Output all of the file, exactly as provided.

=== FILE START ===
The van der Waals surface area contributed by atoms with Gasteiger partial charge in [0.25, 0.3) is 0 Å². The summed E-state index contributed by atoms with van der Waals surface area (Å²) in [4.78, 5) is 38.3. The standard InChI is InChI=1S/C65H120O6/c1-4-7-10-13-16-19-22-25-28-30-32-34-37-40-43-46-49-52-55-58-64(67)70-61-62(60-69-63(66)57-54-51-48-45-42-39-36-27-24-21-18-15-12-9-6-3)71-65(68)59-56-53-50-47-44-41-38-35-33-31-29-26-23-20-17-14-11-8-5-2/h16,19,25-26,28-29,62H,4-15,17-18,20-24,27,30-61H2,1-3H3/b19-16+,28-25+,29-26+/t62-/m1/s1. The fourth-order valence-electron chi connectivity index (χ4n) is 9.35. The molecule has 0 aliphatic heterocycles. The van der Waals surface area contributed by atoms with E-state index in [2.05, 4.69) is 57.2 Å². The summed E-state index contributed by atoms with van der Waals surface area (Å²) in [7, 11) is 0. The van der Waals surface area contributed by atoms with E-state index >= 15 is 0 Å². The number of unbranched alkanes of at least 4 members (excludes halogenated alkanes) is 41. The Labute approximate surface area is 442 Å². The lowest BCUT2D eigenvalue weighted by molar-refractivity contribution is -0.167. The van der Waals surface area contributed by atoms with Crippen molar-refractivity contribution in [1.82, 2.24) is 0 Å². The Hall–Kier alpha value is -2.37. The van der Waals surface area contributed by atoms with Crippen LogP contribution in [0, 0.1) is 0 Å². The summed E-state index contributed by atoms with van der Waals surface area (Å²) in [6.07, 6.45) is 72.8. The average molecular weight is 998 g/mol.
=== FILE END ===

The van der Waals surface area contributed by atoms with Gasteiger partial charge in [0.25, 0.3) is 0 Å². The summed E-state index contributed by atoms with van der Waals surface area (Å²) in [4.78, 5) is 38.3. The standard InChI is InChI=1S/C65H120O6/c1-4-7-10-13-16-19-22-25-28-30-32-34-37-40-43-46-49-52-55-58-64(67)70-61-62(60-69-63(66)57-54-51-48-45-42-39-36-27-24-21-18-15-12-9-6-3)71-65(68)59-56-53-50-47-44-41-38-35-33-31-29-26-23-20-17-14-11-8-5-2/h16,19,25-26,28-29,62H,4-15,17-18,20-24,27,30-61H2,1-3H3/b19-16+,28-25+,29-26+/t62-/m1/s1. The fourth-order valence-electron chi connectivity index (χ4n) is 9.35. The molecule has 0 aliphatic heterocycles. The van der Waals surface area contributed by atoms with E-state index in [2.05, 4.69) is 57.2 Å². The summed E-state index contributed by atoms with van der Waals surface area (Å²) in [7, 11) is 0. The van der Waals surface area contributed by atoms with E-state index >= 15 is 0 Å². The number of unbranched alkanes of at least 4 members (excludes halogenated alkanes) is 41. The Labute approximate surface area is 442 Å². The lowest BCUT2D eigenvalue weighted by molar-refractivity contribution is -0.167. The van der Waals surface area contributed by atoms with Crippen molar-refractivity contribution in [1.82, 2.24) is 0 Å². The Hall–Kier alpha value is -2.37. The van der Waals surface area contributed by atoms with Crippen LogP contribution in [0, 0.1) is 0 Å². The summed E-state index contributed by atoms with van der Waals surface area (Å²) in [6.07, 6.45) is 72.8. The average molecular weight is 998 g/mol.